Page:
The found footage genre is alive and well in 2014 – a genre that itself has spanned a series of sub-genres within itself. Hangar 10 is a British sci-fi thriller output that does not work as well as it probably should have.
Gus, Sally and Jake are metal detector enthusiasts documenting their latest excursion in the Rendlesham Forest, where decades ago there was an infamous UFO sighting. After their car disappears and their GPS equipment fails, they become hopelessly lost in the woods, and continuously disturbed by a nearby alien life form.
While the movie looks impressive and is aesthetically a solid entry into the found footage category, its slow pace and Blair Witch vibe keep it from being anything more than a generic tale of people in the wrong place at the wrong time who see some weird stuff. The audience doesn’t really learn anything concrete about the UFOs until the last fifteen minutes, and even then, we are left feeling empty, and with more questions than answers. The found footage technique is done well in Hangar 10, but at times suffers from the ‘why are they still filming?’ problem.
The movie fails to provide any real tension, or even much interest, for what is going on because it relies too heavily on cliché sounds and visuals for much of the movie’s runtime. The effects only scratch the surface of what is possible for a story like this, using ideas that have been seen a thousand times over. The telltale floating orb of light from the spaceships do not do anything more than blink at our characters, and are more pretty to look at than they are scary.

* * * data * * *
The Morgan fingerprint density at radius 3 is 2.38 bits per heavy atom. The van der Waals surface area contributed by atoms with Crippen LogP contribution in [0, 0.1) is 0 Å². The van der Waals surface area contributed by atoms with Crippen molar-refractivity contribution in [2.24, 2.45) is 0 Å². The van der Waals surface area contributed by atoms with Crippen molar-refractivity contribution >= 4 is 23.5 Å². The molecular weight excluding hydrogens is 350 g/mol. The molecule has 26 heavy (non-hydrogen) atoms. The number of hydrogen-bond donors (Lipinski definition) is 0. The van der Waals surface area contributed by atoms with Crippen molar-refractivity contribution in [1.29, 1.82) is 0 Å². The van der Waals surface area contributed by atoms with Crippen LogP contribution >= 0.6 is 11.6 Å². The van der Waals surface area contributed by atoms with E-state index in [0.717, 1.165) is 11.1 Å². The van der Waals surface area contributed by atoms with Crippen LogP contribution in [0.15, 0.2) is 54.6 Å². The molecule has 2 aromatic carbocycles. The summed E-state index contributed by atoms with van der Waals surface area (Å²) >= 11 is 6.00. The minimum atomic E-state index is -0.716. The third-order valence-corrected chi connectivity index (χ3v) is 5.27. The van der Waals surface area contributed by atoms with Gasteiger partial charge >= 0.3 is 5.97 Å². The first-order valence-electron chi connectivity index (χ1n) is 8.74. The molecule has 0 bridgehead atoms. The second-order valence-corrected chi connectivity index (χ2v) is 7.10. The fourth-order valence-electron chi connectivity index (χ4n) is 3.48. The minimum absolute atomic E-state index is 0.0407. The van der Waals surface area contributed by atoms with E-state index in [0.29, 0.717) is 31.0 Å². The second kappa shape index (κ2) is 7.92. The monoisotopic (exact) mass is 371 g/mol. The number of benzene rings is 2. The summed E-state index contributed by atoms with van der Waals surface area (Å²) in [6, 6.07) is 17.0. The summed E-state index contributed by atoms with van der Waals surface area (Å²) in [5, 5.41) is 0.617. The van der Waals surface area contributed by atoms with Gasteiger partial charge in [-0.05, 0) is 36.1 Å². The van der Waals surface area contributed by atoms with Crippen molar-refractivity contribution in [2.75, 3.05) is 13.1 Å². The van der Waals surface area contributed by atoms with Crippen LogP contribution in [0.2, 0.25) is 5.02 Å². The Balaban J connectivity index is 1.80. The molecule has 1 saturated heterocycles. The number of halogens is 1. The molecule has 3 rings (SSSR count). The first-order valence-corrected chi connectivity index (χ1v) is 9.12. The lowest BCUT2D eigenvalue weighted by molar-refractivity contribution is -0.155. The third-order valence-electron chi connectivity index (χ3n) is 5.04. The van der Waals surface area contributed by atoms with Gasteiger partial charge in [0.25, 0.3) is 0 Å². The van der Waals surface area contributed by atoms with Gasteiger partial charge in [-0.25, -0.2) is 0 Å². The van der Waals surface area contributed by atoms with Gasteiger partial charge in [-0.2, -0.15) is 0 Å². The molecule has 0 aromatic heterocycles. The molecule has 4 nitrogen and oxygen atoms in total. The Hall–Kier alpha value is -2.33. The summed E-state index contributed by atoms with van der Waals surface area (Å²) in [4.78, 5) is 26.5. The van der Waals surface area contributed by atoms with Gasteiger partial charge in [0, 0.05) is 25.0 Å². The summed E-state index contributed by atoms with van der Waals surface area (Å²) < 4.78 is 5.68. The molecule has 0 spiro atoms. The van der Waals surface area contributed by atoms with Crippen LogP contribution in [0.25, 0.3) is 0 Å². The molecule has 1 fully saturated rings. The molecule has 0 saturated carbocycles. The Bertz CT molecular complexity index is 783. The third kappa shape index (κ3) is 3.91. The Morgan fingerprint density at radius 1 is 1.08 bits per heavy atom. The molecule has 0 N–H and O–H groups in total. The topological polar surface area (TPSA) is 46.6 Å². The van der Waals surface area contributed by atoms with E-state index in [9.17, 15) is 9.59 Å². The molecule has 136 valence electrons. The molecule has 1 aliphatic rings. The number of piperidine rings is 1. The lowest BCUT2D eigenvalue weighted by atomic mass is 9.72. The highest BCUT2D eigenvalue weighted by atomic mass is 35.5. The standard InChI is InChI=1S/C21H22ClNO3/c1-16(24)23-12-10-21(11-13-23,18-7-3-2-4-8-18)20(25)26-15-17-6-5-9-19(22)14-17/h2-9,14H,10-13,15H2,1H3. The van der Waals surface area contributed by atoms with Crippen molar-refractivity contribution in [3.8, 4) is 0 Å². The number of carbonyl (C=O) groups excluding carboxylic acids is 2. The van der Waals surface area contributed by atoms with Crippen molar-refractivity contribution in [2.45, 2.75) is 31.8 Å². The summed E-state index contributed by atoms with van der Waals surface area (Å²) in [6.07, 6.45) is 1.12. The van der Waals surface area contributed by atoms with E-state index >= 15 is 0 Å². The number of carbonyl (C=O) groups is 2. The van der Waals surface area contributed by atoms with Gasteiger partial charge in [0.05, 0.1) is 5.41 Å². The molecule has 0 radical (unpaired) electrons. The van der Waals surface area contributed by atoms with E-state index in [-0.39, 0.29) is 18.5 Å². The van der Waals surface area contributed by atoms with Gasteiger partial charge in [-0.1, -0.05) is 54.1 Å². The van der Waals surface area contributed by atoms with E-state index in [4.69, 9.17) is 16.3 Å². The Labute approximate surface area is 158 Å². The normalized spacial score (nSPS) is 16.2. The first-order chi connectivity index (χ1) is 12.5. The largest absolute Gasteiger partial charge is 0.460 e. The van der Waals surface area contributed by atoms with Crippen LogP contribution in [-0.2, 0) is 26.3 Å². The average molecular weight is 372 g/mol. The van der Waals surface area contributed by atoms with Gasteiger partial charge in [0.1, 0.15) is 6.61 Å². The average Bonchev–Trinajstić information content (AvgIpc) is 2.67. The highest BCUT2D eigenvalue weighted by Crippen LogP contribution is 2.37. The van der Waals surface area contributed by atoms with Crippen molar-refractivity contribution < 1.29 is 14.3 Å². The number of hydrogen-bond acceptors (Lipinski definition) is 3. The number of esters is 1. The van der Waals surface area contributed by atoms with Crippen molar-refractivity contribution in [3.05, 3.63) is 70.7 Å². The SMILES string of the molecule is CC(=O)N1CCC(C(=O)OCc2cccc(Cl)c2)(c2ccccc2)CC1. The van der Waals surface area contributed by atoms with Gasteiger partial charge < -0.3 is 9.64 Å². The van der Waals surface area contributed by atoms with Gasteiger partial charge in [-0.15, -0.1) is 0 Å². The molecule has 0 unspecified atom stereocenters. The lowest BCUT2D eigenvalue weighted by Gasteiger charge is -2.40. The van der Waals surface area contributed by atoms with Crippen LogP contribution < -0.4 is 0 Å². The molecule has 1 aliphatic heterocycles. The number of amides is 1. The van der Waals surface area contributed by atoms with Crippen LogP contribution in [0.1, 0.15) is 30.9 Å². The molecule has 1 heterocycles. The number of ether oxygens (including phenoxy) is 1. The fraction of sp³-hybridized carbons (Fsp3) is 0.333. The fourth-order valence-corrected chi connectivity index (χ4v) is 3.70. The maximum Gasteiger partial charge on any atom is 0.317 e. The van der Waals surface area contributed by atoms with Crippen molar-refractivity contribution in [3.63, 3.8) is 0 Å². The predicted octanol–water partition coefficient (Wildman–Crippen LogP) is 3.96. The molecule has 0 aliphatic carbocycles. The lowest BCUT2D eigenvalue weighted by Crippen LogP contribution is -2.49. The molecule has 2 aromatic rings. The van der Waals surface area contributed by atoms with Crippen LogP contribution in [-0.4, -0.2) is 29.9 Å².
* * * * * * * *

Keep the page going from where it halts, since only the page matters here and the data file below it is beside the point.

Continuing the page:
Not that there aren’t some great individual moments here. Sound does play a major role in the earlier UFO scenes – loud metallic groanings, sirens, and screeches – and these do make for a somewhat unsettling atmosphere when the audience is still getting the lay of the plot. My favorite moment – or at least the one that got to me the most – actually didn’t have anything to do with UFOs. It was a quick little moment when, during a pretty boring expository scene, a military jet suddenly comes screaming through the screen. And I was wearing earphones. Yikes! Hangar 10’s big money shot at the end is worth the wait, but sadly is ruined if you watch the trailer, so try to avoid that if you can.
Not much is known or revealed about our three main characters except for the somewhat predictable love triangle – Gus and Sally are together, but Jake has a crush on Sally, and Gus knows that Jake has a crush on Sally. This does make them less one-dimensional, but doesn’t matter in the least when it comes to the plot. Their scenes together, when they are lost in the woods, are what brings back memories of The Blair Witch Project, as they fight and blame each other for their situations and gradually go a little crazy from the experience. The actors are at least good in their roles, and believable, likable people with whom you do not mind spending 90 minutes.
Hangar 10 is not a bad movie by any means, it just doesn’t do anything different from similar films to make it stand out from the crowd. The acting and look of the film is good, and there is real potential behind the story, but this final result doesn’t live up to any of it. Hangar 10 will be in select theaters and on VOD Friday, November 7th.
WICKED RATING: 4/10
Title: Hangar 10
Director(s): Daniel Simpson
Writer(s): Adam Preston, Daniel Simpson
Stars: Robert Curtis, Abbie Salt
Release: November 7, 2014 – Limited theatrical and VOD
Studio/ Production Co: IFC Midnight
Sub-Genre: Found Footage